Take that away
If less is more, does that mean more is less???
Some say I’m a hard working mum. Others say I’m a spoiled brat who can’t cook. Either way we get takeaways often.
The Indian gives us 20% off if the order is over £25. So it’s actually cheaper to order an extra dish and then throw it away than to order the right amount.
But I hate waste and so try to eat more, end up feeling sick and then won’t order from them for the rest of the week. The only reason I end up going back is cos they are the fastest and so will at least turn up whilst I’m still awake.
So some discounts and special offers do more harm than good and some terms and conditions aren’t as good as they sound. Just because it looks like a good deal, or a good provision in a contract, have you really thought through all the consequences?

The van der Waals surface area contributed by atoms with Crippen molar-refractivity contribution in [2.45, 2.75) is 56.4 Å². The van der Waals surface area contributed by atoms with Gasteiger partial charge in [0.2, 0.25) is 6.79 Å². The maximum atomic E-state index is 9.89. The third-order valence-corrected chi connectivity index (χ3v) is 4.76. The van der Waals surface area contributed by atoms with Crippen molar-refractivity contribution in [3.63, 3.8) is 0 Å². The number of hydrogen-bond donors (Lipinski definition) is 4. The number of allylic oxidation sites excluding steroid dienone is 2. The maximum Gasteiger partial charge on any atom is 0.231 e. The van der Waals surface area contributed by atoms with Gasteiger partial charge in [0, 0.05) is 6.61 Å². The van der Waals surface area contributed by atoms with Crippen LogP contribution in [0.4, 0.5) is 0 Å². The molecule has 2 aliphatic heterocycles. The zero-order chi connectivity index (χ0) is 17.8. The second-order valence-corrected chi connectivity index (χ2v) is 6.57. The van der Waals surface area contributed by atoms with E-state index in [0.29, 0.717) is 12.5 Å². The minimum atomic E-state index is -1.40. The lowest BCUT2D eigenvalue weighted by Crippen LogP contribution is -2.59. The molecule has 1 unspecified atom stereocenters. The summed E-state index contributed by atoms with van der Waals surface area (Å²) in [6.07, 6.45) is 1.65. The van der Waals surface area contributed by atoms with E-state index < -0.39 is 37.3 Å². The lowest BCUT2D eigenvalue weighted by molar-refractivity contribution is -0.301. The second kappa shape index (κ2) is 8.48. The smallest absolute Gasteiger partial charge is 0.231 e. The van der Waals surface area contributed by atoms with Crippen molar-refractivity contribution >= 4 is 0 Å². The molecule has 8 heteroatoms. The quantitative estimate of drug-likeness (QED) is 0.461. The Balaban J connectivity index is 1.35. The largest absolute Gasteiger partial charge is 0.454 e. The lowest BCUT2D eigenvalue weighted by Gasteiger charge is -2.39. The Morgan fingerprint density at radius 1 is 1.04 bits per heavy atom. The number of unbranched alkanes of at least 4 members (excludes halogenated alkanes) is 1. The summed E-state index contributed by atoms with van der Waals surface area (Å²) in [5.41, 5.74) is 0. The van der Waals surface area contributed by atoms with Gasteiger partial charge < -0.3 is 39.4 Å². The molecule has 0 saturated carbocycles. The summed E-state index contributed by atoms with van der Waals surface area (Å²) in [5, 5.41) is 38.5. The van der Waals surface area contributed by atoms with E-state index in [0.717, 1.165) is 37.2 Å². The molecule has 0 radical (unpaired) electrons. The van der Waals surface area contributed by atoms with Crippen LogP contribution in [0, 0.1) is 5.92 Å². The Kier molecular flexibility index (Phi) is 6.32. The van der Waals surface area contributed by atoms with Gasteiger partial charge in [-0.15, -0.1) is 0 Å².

In a property dispute I’m working on at the moment, a builder had an obligation to provide the purchaser with regular weekly progress reports so that the purchaser could start planning for the move. The purchaser thought this was a really great clause, and happily accepted it. Why wouldn’t you? However, in reality, the reports were never produced, and the building ended up being ready before the purchaser was and he very nearly lost his deposit because he didn’t have the funding ready to complete. He argued that it was the builder’s fault for not giving the reports as per the agreement – and was initially very happy that this clause had been included. However, he’d never chased for the reports, or complained about the lack of reports, or had his solicitors say anything about the reports not being important and just being for information purposes only. As a result, this rather innocent looking clause nearly cost the client a lot of money, because his failure to enforce it was used as evidence that he wasn’t actually really worried about the timetable.
So the moral of this story is it’s important to read through all of the contract, understand all the advantages and pitfalls and hopefully get some help to think through all the consequences not just at the outset, but throughout the course of the agreement.
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